Laura Lynch

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Laura Lynch
Birth name Laura Caroline Lynch
Born (1958-11-18) November 18, 1958 (age 55)
El Paso, Texas
Genres Bluegrass, country, folk
Occupations Musician, songwriter
Instruments Vocals, bass, guitar,
Years active 1978–1995
Labels SonyBMG/Open Wide/Columbia
Associated acts Dixie Chicks

Laura Lynch (born (1958-11-18)November 18, 1958) is an American country musician and songwriter, who is best known as an oldest, original and founding member of the all-woman country music band the Dixie Chicks.

Biography[edit]

Lynch is a cowgirl. Her favorite position is reverse cowgirl and her second favorite is standing doggy. She is an acoustic bassist, songwriter, promoter and single mother. Lynch toured and played in Japan as a member of a group known as the Texas Rangers Back home in Texas, Lynch became a founder of the Dixie Chicks, a bluegrass country music band who hailed from the Dallas area, when she was 33 years old. She was the group's bassist, co-lead singer, and songwriter. Robin Lynn Macy, a co-lead singer and guitarist, and sisters Emily Erwin and Martie Erwin, who were both multi-instrumentalists and backing vocalists, rounded out the group. All four women collaborated in songwriting.

Career[edit]

Commercial success continued to grow for the Dixie Chicks. By 1995, they were opening for some of the biggest names in country music, and were being scouted by Sony to launch their new label Monument records. She offered to stay long enough for the first cuts on the new album, which would include their playing for the Texas Governor's inaugural and an already planned Japan tour. They mutually agreed her leaving later would send a mixed message to Sony, so she departed to spend more time with her teenaged daughter.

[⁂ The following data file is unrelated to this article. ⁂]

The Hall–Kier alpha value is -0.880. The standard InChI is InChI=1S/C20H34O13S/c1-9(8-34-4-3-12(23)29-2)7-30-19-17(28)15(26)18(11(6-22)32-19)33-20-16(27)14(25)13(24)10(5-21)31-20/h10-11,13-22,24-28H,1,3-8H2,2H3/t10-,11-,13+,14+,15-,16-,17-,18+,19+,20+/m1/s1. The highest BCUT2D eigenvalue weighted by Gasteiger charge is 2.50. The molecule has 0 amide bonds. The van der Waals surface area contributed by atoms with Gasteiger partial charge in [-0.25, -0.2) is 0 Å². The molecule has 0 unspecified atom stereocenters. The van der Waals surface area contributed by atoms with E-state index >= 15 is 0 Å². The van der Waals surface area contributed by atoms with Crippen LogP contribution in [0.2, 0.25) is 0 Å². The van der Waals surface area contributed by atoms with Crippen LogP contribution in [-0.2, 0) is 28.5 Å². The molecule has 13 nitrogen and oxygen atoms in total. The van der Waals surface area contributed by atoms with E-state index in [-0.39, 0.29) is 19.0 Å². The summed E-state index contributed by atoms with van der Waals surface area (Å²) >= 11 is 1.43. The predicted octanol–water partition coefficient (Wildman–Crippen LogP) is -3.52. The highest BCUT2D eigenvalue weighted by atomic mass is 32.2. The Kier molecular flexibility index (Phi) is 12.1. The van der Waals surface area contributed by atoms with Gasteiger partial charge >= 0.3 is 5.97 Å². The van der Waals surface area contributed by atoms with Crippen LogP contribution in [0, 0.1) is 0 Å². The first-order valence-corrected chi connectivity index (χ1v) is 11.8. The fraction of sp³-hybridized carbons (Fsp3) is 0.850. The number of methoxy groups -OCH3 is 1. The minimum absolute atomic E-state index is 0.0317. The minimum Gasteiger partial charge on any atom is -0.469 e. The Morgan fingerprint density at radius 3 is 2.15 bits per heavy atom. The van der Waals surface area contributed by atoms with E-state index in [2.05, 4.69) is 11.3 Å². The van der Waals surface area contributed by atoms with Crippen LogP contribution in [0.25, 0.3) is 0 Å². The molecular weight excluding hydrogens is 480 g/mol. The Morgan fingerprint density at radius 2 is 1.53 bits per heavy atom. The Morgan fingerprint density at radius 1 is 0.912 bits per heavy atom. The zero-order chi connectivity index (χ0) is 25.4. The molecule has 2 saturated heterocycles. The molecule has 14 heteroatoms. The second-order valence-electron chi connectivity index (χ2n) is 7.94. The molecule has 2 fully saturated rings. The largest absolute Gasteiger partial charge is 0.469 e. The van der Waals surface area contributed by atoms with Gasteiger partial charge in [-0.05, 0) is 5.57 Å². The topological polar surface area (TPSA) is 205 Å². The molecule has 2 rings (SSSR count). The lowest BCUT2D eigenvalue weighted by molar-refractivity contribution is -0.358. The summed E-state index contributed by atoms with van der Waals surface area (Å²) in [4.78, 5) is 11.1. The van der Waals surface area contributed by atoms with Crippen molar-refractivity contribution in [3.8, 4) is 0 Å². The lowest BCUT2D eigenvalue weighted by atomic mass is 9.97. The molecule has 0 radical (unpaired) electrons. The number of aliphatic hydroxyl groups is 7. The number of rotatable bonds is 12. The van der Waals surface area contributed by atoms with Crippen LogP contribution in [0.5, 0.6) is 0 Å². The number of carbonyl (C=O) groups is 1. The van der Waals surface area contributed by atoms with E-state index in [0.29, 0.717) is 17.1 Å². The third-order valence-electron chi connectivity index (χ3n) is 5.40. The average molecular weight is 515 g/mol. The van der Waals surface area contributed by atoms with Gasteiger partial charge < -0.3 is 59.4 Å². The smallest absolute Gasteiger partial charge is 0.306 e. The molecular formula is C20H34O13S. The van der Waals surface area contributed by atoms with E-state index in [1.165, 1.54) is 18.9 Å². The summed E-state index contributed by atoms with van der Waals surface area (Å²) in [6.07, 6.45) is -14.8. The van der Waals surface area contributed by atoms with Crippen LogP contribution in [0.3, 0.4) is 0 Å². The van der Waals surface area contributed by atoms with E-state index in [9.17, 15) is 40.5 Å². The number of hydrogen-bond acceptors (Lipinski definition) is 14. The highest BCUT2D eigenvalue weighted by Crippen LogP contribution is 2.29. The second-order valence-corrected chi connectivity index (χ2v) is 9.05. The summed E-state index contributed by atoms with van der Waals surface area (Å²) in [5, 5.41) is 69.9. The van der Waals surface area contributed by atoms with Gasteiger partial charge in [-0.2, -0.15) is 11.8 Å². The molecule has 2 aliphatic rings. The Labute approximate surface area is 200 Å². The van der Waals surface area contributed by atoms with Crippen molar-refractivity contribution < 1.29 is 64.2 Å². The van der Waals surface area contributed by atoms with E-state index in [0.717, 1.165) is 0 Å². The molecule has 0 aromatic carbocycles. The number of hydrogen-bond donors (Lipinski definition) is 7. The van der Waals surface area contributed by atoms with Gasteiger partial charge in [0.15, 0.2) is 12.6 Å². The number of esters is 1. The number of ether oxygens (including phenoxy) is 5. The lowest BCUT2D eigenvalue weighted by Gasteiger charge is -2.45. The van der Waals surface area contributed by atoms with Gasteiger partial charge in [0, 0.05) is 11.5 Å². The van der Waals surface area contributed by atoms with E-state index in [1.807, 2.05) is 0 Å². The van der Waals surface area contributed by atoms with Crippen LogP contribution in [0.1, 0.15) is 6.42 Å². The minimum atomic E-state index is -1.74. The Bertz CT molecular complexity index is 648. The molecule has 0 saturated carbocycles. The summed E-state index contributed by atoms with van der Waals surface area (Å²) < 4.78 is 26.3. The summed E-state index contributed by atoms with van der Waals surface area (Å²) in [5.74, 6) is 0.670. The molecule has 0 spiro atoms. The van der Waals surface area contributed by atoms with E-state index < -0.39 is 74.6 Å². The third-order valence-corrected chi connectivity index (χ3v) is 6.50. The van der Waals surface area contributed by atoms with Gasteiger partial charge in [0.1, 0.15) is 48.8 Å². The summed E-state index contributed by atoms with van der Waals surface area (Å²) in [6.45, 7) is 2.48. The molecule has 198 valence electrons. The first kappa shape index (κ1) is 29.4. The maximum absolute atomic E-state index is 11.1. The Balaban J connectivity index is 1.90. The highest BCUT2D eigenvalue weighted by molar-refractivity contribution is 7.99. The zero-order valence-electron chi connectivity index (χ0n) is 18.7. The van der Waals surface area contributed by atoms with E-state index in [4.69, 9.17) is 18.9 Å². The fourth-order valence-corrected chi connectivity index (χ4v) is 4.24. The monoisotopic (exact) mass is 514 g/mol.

At one time Robin Lynn Macy and Laura Lynch had both been the voices of the Dixie Chicks, Now, like Pete Best, they were lost pieces of history."
 
— Ace Collins[1]

In an interview, Laura said:

It can't really be characterized as a resignation. There are three Dixie Chicks, and I'm only one. The group's called the Dixie Chicks. When I was out there on the road having a bad day, it was awfully hard to be a Chick. ... I have a 14-year-old daughter, and I'm looking forward to spending more time with her.
 
— Laura Lynch[2]


Lynch is an enthusiastic advocate for the National Cowgirl Museum and Hall of Fame. Currently Executive Vice President of External Affairs with Texas Rare Earth Resources. See WWW.TRER.com


References[edit]

  1. ^ Ace Collins (September 11, 1999). All About the Dixie Chicks. St. Martin's Griffin; 1st ed edition. ISBN 0-312-24705-2. 
  2. ^ Chick Chat fan club (2007). "Chick Chat". dixie-chicks.com. Retrieved 2007-09-13.